It's been almost a month since the closing bell rang on duck season. Like many sportsmen, I tend to leave one season behind only to begin focusing on another. In my case, it's spring turkey season. Directly after turkey season, I trade the Remington shotgun for a Scott fly rod and head to the Keys for the tarpon migration, and so it goes; one season after another. Despite my affinity for a multitude of sporting endeavors, connection during the off-season is always there. I make turkey calls with my dad in his shop, where we reminisce about past seasons, discuss wood varietals and share the common love of turkey language. At night, I often tie flies, dreaming of rising trout taking a dainty dry fly or the prehistoric mouth of a tarpon closing on my offering. Although the outdoors permeates every moment of my life, including my full-time job, I've found that throughout the year, waterfowl hunting and its surrounding composition are always present. Even though your season might be finished, a few things can keep duck season alive all year long.
Retriever Hunt Tests
There is no greater pleasure than watching a good dog work in the field. It's even sweeter when it's your dog. I've had the pleasure of owning and being in the presence of some amazing gun dogs. I've also been around a few that made me cringe. Creating a good gun dog takes training, dedication and experience on the part of the dog and handler. A hunt test is designed to create multiple scenarios that are as close to hunting as possible. They're also set up to test the dog's natural ability and its training. Naysayers point out that hunt tests are contrived, and a good duck dog doesn't need a ribbon to prove its worth. I'll agree, but the aspect of testing helps fine-tune a good dog and brings the bond of owner and dog to a higher level. You are working as a team, often on unfamiliar ground and with judges setting a course that will bring out any mistake you've made in training.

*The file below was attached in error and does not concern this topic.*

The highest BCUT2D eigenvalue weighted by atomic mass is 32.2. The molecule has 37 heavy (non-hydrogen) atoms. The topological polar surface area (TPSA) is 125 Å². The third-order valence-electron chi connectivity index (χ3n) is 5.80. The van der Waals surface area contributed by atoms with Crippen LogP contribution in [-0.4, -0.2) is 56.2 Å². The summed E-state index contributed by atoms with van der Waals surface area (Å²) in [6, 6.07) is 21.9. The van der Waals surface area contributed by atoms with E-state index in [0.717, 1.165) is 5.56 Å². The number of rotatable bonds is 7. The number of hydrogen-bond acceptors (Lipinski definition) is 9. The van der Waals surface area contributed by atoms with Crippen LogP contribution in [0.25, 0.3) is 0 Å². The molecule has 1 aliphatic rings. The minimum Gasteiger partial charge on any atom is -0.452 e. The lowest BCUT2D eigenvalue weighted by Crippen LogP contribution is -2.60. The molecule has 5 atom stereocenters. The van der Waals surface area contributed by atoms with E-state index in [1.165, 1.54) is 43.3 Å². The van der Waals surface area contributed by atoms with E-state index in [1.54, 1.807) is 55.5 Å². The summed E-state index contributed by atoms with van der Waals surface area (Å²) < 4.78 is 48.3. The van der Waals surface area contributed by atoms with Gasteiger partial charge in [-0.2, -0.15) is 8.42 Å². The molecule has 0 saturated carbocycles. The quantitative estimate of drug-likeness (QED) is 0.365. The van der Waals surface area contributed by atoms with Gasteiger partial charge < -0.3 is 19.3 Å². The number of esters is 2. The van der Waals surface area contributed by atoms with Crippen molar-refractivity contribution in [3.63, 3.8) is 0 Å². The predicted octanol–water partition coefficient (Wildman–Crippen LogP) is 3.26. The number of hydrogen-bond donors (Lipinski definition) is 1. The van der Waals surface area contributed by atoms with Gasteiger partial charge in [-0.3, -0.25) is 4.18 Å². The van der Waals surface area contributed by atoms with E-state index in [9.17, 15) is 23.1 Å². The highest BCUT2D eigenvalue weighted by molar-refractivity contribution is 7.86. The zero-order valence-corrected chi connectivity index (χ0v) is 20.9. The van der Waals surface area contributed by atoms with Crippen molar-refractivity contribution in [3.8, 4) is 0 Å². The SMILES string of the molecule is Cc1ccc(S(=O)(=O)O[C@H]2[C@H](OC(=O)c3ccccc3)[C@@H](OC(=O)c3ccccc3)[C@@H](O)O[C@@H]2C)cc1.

I enjoy the aspect of hunt tests for many reasons. The people you'll meet are always friendly, good folks, and I know of many friendships that have been fostered at these events. As an observer, you'll witness some amazing dog work and learn far more than you would reading books or watching training videos on YouTube. Also, it will force you to not become complacent in your training. If you have a reason to train — to push you and your dog — you'll find that when the season comes around, you and your canine companion will be better off when that first duck falls. Of course, there is always the exhilaration of getting called back and getting your pass and rosette.
The American Kennel Club and United Kennel Club offer hunt tests throughout the country almost every weekend. For a detailed list of rules, test dates and all that jazz, check out the websites of both organizations.
Enter a Calling Contest
I can hear your groans now … .
Contest calling has no place in duck hunting. Yep, I agree.
I'm not good enough to win a contest. Me, too.
Why should I enter then? Well, I'm gonna tell you.